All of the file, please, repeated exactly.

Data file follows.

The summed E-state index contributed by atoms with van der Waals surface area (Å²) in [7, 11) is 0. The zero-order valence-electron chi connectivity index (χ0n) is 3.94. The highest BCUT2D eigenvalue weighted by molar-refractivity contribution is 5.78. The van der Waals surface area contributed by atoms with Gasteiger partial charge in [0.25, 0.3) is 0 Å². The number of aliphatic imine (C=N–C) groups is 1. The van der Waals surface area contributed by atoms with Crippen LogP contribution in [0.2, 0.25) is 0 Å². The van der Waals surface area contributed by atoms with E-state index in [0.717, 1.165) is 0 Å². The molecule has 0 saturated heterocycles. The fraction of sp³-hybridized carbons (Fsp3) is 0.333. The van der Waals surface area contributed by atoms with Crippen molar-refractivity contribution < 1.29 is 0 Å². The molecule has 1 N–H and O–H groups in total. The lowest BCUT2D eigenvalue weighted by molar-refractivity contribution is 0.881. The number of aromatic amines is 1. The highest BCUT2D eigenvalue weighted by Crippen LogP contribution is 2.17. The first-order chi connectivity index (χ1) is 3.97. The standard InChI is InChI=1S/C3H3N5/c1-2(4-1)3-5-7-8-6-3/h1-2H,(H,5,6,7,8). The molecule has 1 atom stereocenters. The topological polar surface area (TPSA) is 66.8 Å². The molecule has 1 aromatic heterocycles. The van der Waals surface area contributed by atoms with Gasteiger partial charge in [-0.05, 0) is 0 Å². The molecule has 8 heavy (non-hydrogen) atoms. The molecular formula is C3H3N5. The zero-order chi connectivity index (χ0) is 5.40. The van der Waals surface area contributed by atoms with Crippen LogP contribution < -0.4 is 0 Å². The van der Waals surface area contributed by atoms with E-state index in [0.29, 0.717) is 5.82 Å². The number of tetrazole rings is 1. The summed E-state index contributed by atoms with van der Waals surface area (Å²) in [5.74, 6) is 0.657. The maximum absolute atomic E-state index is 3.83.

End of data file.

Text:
The summed E-state index contributed by atoms with van der Waals surface area (Å²) in [7, 11) is 0. The zero-order valence-electron chi connectivity index (χ0n) is 3.94. The highest BCUT2D eigenvalue weighted by molar-refractivity contribution is 5.78. The van der Waals surface area contributed by atoms with Gasteiger partial charge in [0.25, 0.3) is 0 Å². The number of aliphatic imine (C=N–C) groups is 1. The van der Waals surface area contributed by atoms with Crippen LogP contribution in [0.2, 0.25) is 0 Å². The van der Waals surface area contributed by atoms with E-state index in [0.717, 1.165) is 0 Å². The molecule has 0 saturated heterocycles. The fraction of sp³-hybridized carbons (Fsp3) is 0.333. The van der Waals surface area contributed by atoms with Crippen molar-refractivity contribution < 1.29 is 0 Å². The molecule has 1 N–H and O–H groups in total. The lowest BCUT2D eigenvalue weighted by molar-refractivity contribution is 0.881. The number of aromatic amines is 1. The highest BCUT2D eigenvalue weighted by Crippen LogP contribution is 2.17. The first-order chi connectivity index (χ1) is 3.97. The standard InChI is InChI=1S/C3H3N5/c1-2(4-1)3-5-7-8-6-3/h1-2H,(H,5,6,7,8). The molecule has 1 atom stereocenters. The topological polar surface area (TPSA) is 66.8 Å². The molecule has 1 aromatic heterocycles. The van der Waals surface area contributed by atoms with Gasteiger partial charge in [-0.05, 0) is 0 Å². The molecule has 8 heavy (non-hydrogen) atoms. The molecular formula is C3H3N5. The zero-order chi connectivity index (χ0) is 5.40. The van der Waals surface area contributed by atoms with Crippen LogP contribution < -0.4 is 0 Å². The van der Waals surface area contributed by atoms with E-state index in [0.29, 0.717) is 5.82 Å². The number of tetrazole rings is 1. The summed E-state index contributed by atoms with van der Waals surface area (Å²) in [5.74, 6) is 0.657. The maximum absolute atomic E-state index is 3.83.